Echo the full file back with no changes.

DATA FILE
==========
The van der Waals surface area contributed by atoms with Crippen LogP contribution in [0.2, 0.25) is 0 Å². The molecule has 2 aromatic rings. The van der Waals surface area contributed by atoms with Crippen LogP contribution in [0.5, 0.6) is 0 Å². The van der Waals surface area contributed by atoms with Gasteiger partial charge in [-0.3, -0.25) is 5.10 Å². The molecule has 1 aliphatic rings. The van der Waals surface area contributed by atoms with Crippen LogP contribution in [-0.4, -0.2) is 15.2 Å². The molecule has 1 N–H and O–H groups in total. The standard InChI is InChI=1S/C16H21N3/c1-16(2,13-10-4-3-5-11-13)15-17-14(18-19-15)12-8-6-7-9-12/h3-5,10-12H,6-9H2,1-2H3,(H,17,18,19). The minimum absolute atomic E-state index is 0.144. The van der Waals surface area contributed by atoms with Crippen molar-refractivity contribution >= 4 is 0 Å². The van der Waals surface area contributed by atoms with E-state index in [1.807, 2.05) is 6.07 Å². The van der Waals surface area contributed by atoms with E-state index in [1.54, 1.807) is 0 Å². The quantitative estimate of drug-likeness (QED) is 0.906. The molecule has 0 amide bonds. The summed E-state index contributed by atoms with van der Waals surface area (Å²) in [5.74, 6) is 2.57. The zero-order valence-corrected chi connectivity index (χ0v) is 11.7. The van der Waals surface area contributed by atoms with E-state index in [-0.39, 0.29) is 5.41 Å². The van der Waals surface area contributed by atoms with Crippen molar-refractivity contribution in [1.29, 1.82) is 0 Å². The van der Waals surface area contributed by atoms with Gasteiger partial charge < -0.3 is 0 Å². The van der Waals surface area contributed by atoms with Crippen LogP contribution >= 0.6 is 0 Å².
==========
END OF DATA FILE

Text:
The van der Waals surface area contributed by atoms with Crippen LogP contribution in [0.2, 0.25) is 0 Å². The molecule has 2 aromatic rings. The van der Waals surface area contributed by atoms with Crippen LogP contribution in [0.5, 0.6) is 0 Å². The van der Waals surface area contributed by atoms with Gasteiger partial charge in [-0.3, -0.25) is 5.10 Å². The molecule has 1 aliphatic rings. The van der Waals surface area contributed by atoms with Crippen LogP contribution in [-0.4, -0.2) is 15.2 Å². The molecule has 1 N–H and O–H groups in total. The standard InChI is InChI=1S/C16H21N3/c1-16(2,13-10-4-3-5-11-13)15-17-14(18-19-15)12-8-6-7-9-12/h3-5,10-12H,6-9H2,1-2H3,(H,17,18,19). The minimum absolute atomic E-state index is 0.144. The van der Waals surface area contributed by atoms with Crippen molar-refractivity contribution >= 4 is 0 Å². The van der Waals surface area contributed by atoms with E-state index in [1.807, 2.05) is 6.07 Å². The van der Waals surface area contributed by atoms with E-state index in [1.54, 1.807) is 0 Å². The quantitative estimate of drug-likeness (QED) is 0.906. The molecule has 0 amide bonds. The summed E-state index contributed by atoms with van der Waals surface area (Å²) in [5.74, 6) is 2.57. The zero-order valence-corrected chi connectivity index (χ0v) is 11.7. The van der Waals surface area contributed by atoms with E-state index in [-0.39, 0.29) is 5.41 Å². The van der Waals surface area contributed by atoms with Crippen molar-refractivity contribution in [1.29, 1.82) is 0 Å². The van der Waals surface area contributed by atoms with Gasteiger partial charge < -0.3 is 0 Å². The van der Waals surface area contributed by atoms with Crippen LogP contribution >= 0.6 is 0 Å².